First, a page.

Elizabeth: I love Autumn (or Fall) because of the colours. I wait for the leaves to turn gold and red and am always disappointed if the winds blow them away before I get a chance to admire them. Also it’s never that cold in our Autumn in the UK, so the horrible weather hasn’t set in yet. Of course it rains, but then it always does over here!
Monique: My mum loves Autumn also. I’m not a fan. I do hope we have more of a Summer this year. I’m so over the stormy weather. Describe your view of bliss?
Elizabeth: A slow hot bath with lots of bubbles, followed by a comfortable bed and a really good book. I’m not that hard to please really. I usually do the bed and book on a daily basis, but the hot bath tends to be in the mornings and it isn’t nearly as blissful that way round. Oh, and add hot chocolate and I’d be in heaven.
Monique: Oh...utter bliss.
Thank you so much for dishing the Pie with me, Elizabeth. Would you please tell us a bit about your book?
Silence of a Stranger
A Romantic Suspense Novella
Her car broken down, Bea Russell goes for help and walks straight into hell. Three armed men and no answers. Held captive, strip searched, her dignity in shreds, Bea is horrified when she responds to the attraction of the man who grabbed her out of the dark.
Who is the fugitive Rad? Escaped rapist or spy? No one will talk. Yet Bea is forced to share the danger, fleeing across rough fields in the deep night hours. At a deserted house by the sea, she looks fate in the eye. One wrong move could change her life forever.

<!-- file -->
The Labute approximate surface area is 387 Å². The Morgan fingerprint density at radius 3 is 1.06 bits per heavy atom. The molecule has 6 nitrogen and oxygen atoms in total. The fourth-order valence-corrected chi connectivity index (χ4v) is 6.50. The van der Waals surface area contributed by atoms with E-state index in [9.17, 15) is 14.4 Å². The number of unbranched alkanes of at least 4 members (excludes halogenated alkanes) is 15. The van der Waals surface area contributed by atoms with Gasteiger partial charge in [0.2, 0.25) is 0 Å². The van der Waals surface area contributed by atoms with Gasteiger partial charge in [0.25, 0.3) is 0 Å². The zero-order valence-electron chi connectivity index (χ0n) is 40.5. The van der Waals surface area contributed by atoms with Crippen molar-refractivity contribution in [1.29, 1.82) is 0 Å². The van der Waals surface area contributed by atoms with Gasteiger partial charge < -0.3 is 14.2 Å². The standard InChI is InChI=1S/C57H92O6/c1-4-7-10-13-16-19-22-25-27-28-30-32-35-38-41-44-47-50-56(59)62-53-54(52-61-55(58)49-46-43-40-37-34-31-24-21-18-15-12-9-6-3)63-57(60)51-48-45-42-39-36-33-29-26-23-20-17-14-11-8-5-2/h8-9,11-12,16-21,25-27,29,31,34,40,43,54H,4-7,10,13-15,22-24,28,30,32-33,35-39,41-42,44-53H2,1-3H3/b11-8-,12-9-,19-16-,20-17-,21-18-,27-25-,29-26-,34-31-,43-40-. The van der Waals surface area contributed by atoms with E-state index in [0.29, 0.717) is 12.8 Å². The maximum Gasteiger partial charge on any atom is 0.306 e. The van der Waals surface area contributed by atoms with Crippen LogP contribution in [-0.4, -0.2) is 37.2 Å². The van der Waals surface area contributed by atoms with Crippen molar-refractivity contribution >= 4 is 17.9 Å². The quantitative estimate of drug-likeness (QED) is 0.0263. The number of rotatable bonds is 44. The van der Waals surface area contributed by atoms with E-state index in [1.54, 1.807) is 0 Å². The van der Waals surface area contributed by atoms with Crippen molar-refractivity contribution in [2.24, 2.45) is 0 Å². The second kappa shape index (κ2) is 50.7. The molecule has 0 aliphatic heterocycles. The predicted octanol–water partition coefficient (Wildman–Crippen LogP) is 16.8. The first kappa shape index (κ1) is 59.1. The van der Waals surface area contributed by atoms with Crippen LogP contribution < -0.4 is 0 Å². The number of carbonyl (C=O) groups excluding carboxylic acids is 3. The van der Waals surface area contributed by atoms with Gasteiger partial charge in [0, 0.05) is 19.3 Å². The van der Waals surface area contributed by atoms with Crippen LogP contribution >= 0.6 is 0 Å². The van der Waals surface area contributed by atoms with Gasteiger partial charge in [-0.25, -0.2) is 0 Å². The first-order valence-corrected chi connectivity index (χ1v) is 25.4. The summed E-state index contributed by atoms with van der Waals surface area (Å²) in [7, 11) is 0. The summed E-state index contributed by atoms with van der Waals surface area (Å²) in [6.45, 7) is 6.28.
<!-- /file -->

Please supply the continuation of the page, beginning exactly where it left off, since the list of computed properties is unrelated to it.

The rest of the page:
‘Haven’t you taken off those wet things yet?’ said his voice from the doorway.
Bea jumped, looking round.
‘You told me to wait.’
He threw her a large towel and she caught it, hardly aware that she did so as she heard his next curt command.
His manner unsettled Bea. In the kitchen, he had seemed to champion her against the others to some degree. Alone with her, he had grown harsh, as grim a captor as Lyle was proving to be.
As she stood there, uncertain, she saw him begin to undress himself, ripping off his jumper to expose the bare tanned flesh of his chest.
‘Get on with it,’ he snapped, without looking round, and she quickly turned away as he began to peel off his jeans.
With caution, Bea took off her jacket and slid the damp sneakers off her feet. She sat on the bed to remove her socks.
‘Get off there, idiot! You’ll make the duvet damp.’
She leapt up again.
‘You don’t have to shout.’
Rad wrapped a towel about his waist and slipped his underwear down beneath it. His eyebrow lifted as she stared.
‘Did you think I was going to stay in wet clothes just to spare you embarrassment?’
‘You could have gone into another room.’
‘And leave you to palm anything you want to hide?’
It took a full minute for the significance of this to penetrate. Appalled, Bea gazed at him.
‘You’re not going to stand there and watch me undress.’
A cold monosyllable, as he dug into the chest of drawers. He glanced at her over his shoulder.
‘I’m supposed to search you, remember? Now strip off as I told you, and be quick about it.’
Bea trembled, half in anger, half in fear. What had she got herself into? Defiant, she glared at him.
‘What if I refuse?’
He threw a sweatshirt onto the bed and paused.
‘I can easily hand over the job to Tate or Lyle if you prefer. I can assure you their search would be far more thorough—and far more intimate.’